9,426 posts, read 7,098,054 times
Reputation: 12202
I actually have on my resume now that my job title at a previous employer was EIEIO

We didn't have titles at that place.. It's an accurate description of what I did, and it's a conversation starter.. I've been told that I got several interviews because of that.

FYI.. It stands for (and is listed in the resume precisely as..)

EIEIO - Email, Internet, Electronic Information Operations
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Old 12-06-2013, 11:50 AM
 
125 posts, read 221,321 times
Reputation: 91
Quote:
Originally Posted by S.S. Lazio View Post
Why don't you ask them why they put Sr. on the resume instead of overreacting like the toolbox you are? Is this what this country has turned into? Instead of approaching the actual person in question you slink around like a snake in the grass trying to find a gotchya?

You are an authoritive figure? Act like one. Face to face ask him. Are you scared?
Quote:
Originally Posted by Red3311 View Post
OP is why companies fail to find solid talent and keep it.

If you are nitpicking over a word, what else do you micromanage?
What is it with people who reply to posts they obviously didn't read?
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Old 12-06-2013, 01:08 PM
 
Location: Atlanta
5,628 posts, read 4,225,826 times
Reputation: 4582
When applying for an internal position, surely the applicant knows that the hiring manager could easily look up their current title? Has to be a mistake or a possible title change recently. Its hard to imagine they would fabric their title within the same company.. That's like telling your coworkers that you have the nice corner office on the top floor with a view of downtown when they easily see you sit in a cube just outside the 1st floor receptionist. dumb dumb dumb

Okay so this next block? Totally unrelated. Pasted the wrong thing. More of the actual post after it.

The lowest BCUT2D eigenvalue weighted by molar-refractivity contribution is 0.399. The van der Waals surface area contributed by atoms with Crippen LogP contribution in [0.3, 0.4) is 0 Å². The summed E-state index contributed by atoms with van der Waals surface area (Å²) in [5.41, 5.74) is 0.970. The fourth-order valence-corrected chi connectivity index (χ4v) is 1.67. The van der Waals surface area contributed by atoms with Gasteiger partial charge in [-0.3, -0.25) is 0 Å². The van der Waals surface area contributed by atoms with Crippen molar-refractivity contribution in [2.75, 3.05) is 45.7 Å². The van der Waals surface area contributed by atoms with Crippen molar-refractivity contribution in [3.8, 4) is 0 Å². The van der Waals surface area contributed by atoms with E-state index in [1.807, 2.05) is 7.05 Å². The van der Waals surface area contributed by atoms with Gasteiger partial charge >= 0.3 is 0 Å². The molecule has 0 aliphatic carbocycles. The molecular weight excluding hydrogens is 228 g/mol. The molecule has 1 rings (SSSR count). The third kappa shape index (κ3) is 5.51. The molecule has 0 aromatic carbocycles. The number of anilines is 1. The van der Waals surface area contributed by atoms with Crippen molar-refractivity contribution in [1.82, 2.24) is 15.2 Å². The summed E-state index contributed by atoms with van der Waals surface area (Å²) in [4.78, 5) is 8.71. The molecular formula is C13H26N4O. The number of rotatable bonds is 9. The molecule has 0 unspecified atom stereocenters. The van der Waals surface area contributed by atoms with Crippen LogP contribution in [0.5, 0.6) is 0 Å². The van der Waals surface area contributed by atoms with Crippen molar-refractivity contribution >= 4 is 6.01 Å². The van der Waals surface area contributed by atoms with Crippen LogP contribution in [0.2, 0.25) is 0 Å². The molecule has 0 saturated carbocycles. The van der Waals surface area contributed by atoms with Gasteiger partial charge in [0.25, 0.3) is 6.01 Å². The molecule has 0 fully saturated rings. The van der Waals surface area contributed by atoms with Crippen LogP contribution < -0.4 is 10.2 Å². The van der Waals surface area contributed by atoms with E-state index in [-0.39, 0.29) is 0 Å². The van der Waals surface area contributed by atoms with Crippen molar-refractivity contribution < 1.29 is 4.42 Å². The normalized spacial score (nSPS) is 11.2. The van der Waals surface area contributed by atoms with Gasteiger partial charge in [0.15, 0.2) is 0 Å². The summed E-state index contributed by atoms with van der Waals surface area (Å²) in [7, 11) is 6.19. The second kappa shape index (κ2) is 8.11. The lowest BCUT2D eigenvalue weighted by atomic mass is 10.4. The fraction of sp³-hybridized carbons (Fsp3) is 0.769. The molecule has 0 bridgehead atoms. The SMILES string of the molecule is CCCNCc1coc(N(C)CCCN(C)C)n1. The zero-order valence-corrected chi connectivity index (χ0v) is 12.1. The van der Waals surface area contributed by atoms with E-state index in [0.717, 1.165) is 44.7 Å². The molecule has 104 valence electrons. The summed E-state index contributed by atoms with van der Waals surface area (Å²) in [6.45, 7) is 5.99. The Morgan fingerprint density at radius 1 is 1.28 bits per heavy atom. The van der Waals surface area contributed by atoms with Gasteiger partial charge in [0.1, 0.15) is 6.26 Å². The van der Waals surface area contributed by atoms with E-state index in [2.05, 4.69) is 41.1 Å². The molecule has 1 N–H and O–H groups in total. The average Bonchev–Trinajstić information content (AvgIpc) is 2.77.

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Old 12-06-2013, 01:11 PM
 
Location: galaxy far far away
3,111 posts, read 4,559,431 times
Reputation: 7208
I worked in a Senior position in a large corporation for quite awhile without a title. The marketing team was putting together a brochure and decided I needed a title. So they gave me one without checking with me or my boss. No one in our company really cared about titles. So I got a new title that hadn't even existed. Yet if I had applied with the OP and he had looked my title up, I would have been "busted" for not having an "official" title like that. Yet I was doing a great job, was well-rewarded annually with bonuses and raises, and would have had recommendations from all who worked with me.

It seems that rather than nitpicking about a title and calling this a "LIE" I would do a deep reference check and ask lots of questions of those who have worked with this person.

I'm not just talking off the top of my head. In the 35 years I've been in business I've interviewed thousands of people and had numerous positions where HR reported to me.

I thought this was going to be a juicy thread!! You know - candidate lied about every job they ever had, hadn't ever worked in any company you could find, wrong social security number, phone goes to a telemarketing bank, address is an empty lot in a Chicago slum... like that.... I'm just listing those because I have seen every one of them. One of my applicants at one point also turned out to work for one of those secret three letter agencies and was looking for a 'cover' job. That was scary!

Just sayin' that a title infraction is so minor as to not even qualify as a "lie." I agree with another poster, though, who said the cavalier response would raise a red flag and make me do a little deeper checking. But so many people are getting BAD advice on the internet and from friends about how to do a Resume that rocks, I'm not surprised that job inflation is occurring everywhere.

At the end of the day the only questions are: 1) Does he fit here? 2) Can he produce the results that we need?